wonderfully chewy advertising copy

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Writing is an art and any performer in almost any medium will tell you that without good writing you have only a good chance at success. But with great writing, you have a very good chance at success.

As voice over talents, our profession honestly sees mostly average writing, especially when it comes to advertising copy. There can be a myriad of reasons that foster such mediocrity primarily due to the medium itself and the message.

In :30 or :60 seconds, you don’t have a lot of time to flush out an interesting premise AND get the product’s name mentioned and make sure they know what the special offer or point of difference is. Also, sometimes the product or service just isn’t that interesting.

I will grant you that one of the tasks a writer must deal with is making it interesting…that is their job. But sometimes that is really hard.

I got a piece of audition copy last week that I loved. I didn’t get the job but I thought I did a great job on the audition. Bottom line: the client obviously didn’t. That’s show biz and I’m OK with that. I spent a lot more time than normal on the audition (which, unusually, came with it own music bed) because the copy triggered my voice over endorphins.

There may be a better and even more accurate term for the rush I get when I read some copy but that’s how I’ve always defined that sensation I get when I read the copy, review the product and it triggers so clearly in my mind the perfect voice I must use to embrace the language on the page that to alter the clarity of my performance path would almost be insulting to the writer and the client in that order.

The bad news about this chemical reaction is that while it works for me, it may be an abysmal failure in the client’s ears. Yikes! There’s your truth in advertising, buddy!

But with such sparse meaningful direction for auditions done via email today, you absolutely have to go with your performance gut. Because while I didn’t get the job, in my ego-tastic voice over head, I produced a great spot…for, um, which I was….uh, not hired.

Do you get this sensation when you read certain copy? Does it affect your performance and/or audition? How would you describe it?

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2 Responses to “wonderfully chewy advertising copy”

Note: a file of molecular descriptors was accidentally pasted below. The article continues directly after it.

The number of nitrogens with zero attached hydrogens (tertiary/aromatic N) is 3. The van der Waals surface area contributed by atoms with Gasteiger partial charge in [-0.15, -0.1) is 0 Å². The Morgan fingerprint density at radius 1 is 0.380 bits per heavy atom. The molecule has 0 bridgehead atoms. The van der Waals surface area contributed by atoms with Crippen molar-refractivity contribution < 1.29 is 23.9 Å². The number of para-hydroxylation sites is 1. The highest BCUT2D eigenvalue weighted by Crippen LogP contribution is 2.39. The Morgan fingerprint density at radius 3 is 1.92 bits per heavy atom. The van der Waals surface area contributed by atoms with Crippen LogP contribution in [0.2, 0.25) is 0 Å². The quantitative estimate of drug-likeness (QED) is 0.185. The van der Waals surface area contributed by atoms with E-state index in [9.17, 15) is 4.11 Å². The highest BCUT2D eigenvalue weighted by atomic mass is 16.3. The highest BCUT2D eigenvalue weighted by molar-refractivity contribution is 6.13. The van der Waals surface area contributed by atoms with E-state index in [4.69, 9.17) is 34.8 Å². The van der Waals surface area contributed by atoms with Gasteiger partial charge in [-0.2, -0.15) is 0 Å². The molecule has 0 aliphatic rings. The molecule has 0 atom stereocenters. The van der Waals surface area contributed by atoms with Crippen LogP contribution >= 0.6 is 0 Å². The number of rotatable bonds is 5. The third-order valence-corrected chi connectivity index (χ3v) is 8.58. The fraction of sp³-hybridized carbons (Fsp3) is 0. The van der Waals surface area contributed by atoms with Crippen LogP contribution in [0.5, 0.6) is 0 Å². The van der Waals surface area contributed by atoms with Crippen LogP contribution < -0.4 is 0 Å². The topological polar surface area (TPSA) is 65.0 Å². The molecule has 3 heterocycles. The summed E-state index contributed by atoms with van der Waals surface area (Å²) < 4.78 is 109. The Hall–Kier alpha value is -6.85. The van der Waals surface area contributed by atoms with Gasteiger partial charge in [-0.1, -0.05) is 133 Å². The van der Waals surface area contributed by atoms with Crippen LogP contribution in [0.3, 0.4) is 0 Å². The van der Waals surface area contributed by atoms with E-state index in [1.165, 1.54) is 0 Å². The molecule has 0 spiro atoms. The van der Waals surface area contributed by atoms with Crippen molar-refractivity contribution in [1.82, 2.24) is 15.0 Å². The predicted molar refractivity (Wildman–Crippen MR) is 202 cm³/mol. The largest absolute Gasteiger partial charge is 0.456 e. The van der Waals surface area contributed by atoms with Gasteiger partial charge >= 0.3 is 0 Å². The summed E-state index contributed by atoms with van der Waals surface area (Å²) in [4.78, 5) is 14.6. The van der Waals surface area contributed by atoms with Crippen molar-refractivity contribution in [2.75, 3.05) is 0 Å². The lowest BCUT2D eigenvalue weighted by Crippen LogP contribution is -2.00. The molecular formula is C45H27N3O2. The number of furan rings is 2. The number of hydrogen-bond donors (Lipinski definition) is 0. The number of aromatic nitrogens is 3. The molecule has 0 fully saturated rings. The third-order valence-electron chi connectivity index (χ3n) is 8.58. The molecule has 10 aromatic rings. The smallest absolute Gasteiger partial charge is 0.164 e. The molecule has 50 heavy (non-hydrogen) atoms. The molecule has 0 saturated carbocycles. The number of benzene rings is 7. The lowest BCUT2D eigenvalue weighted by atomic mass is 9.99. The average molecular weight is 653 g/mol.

1. Hey Peter!
    …gee…do I spend too much time in your neck o’ the woods or WHAT???

    So to answer your questions:
    1) Do you get this sensation when you read certain copy?
    YES! Frankly though for me it’s usually in long-form narrations. I love it when a script is well written and I can really get in and express what the writer is saying….with medical scripts THAT can be a challenge…but it’s fun & feels great when I make that terminology SOUND GOOD!

    2) Does it affect your performance and/or audition?
    Yes again!
    Of course if a script is well written, it makes the performance/voicing of it that much smoother because you don’t have to worry so much about stumbling over badly written phrases or trying to figure out WHAT the copy is meant to say.
    I can concentrate on my delivery/style rather than getting the words right!

    This all can also be a challenge in my case when dealing with a badly translated script. The English can be wonderful, but in the hands of an amateur-translator-wannabe that beautiful script can come out sounding like Pig-French!

    There have been auditions that I have responded to that I KNOW were computer translated….if I really thought I could do a good job & it fit my style I’ll correct it to a point & indicate that in my response…sometimes it works…sometime…non! 😉

    3) How would you describe it?
    I thought I just did! 🙂

    Peace!

    Liz

  2. Liz.

    Great answers.

    I especially like the challenge you mentioned of poorly translated scripts which would be especially problematic in your vo niche!

    And you’re welcome to spend as much time on this blog as you like!

    Best always,
    – Peter

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